The following is a speech given by Naomi Klein in New York City on Jan. 10.
I want to thank Mayor de Blasio for this historic announcement that New York is divesting from fossil fuels and suing five oil majors.
What's happening here is not only about changing the economics of energy, speeding the transition from dirty to clean. It's also about justice.
And it represents a collective victory for the amazing climate justice movement around the world and in this city.
Groups like Uprose, the New York City Environmental Justice Alliance and New York Renews, some of which are here today, as well as global groups like 350.org, which helped kick off the fossil fuel divestment movement about five years ago.
For a very long time, our movements have been insisting that principles of justice need to be at the center of the response to the climate crisis -- a crisis that plays out in the most perversely unjust ways right now.
Justice means that people who did the least to create this crisis but are bearing the heaviest risks and most toxic burdens need to be first to benefit from green economic development and job creation.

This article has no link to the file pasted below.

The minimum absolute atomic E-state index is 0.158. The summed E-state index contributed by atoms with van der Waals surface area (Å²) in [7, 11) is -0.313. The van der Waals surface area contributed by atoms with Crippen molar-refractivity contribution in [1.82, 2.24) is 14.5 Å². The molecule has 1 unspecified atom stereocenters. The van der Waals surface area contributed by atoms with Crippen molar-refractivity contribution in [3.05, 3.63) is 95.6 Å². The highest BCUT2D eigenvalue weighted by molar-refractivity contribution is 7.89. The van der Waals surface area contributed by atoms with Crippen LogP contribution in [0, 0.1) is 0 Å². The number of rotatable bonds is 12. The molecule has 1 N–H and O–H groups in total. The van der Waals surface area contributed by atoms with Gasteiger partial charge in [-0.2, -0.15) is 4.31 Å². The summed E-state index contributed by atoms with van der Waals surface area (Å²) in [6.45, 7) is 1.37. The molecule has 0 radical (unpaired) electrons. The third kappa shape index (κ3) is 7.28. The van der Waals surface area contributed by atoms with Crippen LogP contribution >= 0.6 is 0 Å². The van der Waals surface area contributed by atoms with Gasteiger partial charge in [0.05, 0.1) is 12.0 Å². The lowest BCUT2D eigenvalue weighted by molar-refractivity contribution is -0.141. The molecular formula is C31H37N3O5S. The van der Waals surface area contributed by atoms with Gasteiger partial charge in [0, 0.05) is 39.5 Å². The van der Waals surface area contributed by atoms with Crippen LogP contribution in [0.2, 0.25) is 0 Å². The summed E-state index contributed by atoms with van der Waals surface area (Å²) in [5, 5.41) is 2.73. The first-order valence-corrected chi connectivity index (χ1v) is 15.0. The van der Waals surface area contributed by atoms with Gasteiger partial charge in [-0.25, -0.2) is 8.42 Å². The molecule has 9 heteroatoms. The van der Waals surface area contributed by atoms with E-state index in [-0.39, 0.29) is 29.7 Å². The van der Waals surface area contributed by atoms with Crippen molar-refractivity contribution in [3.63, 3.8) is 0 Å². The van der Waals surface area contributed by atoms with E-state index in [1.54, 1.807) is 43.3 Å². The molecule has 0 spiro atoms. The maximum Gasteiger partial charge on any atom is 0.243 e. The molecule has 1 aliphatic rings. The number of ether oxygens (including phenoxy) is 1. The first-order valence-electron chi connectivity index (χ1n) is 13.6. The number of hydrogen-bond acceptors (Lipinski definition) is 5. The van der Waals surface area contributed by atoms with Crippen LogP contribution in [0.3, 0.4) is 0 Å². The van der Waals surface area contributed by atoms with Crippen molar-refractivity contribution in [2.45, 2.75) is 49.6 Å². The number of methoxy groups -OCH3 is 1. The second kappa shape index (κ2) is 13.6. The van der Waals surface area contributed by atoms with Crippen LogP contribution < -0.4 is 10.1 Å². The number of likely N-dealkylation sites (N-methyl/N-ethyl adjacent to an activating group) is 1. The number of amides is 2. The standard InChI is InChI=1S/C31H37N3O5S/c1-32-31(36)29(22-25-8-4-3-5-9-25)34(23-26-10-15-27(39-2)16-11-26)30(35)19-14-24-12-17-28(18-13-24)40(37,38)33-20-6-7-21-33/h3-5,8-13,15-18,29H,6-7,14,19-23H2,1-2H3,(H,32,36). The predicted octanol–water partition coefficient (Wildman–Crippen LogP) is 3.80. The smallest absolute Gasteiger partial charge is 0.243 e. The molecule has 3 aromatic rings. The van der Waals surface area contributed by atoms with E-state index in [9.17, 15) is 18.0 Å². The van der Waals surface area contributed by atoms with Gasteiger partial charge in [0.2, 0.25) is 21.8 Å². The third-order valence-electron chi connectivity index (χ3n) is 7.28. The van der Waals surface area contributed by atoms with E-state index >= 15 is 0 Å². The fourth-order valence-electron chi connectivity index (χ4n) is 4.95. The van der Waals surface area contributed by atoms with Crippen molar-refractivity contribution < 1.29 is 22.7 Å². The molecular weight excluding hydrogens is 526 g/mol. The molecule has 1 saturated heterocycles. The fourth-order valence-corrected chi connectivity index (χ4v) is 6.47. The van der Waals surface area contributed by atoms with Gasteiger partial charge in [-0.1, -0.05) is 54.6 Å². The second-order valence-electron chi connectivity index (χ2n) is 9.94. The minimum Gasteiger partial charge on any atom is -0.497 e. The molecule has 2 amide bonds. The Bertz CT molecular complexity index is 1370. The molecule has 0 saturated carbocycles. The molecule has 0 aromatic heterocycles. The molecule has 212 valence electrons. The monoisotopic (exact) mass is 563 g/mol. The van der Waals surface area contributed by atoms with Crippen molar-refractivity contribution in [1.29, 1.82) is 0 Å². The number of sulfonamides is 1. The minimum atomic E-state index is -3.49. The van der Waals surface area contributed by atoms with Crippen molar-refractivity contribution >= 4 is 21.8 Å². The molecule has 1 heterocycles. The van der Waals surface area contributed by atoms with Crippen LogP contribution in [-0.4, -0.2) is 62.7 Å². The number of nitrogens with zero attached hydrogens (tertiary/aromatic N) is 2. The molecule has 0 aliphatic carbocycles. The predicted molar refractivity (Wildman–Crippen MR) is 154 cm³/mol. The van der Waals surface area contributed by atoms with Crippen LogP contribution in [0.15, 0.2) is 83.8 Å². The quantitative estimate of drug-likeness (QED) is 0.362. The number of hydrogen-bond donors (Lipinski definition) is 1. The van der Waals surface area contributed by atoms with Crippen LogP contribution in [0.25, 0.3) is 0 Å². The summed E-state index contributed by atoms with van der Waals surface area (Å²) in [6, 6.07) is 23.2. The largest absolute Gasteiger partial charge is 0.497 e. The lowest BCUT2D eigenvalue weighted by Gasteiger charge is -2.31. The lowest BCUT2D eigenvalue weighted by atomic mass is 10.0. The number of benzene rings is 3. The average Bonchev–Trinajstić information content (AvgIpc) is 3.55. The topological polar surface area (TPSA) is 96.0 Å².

Justice also means that workers in polluting industries are not sacrificed or left behind. And justice means something else too, something most politicians are loath to talk about because the wealth and power of fossil fuel companies is so vast.
It means that the corporate interests that did the most to get us into this mess -- with their pollution and with their campaigns of willful misinformation -- are going to have to pay their true share of the tremendous costs of climate disruption, and of delayed transition. Because right now we have it upside down and backwards.
As it stands, the costs of sea level rise and ferocious and unprecedented weather events are offloaded onto the public, with taxpayers stiffed with the ballooning bills. And as governments absorb these costs, there is less money for schools, for affordable transit and housing, for health care. And, in yet another bitter irony, this hurts the people who are already impacted by climate change the most.
This city saw all this in dramatic fashion during Sandy, when it was the people in public housing who were left for weeks in the cold and dark.
Meanwhile, the extravagant profits from destabilizing our planet's life support system, earned from ignoring and suppressing the scientific consensus -- well, those are systematically privatized.
In short, the status quo means the poor are paying again and again for the polluters to get even richer. It's a world upside down. But that starts to change today.
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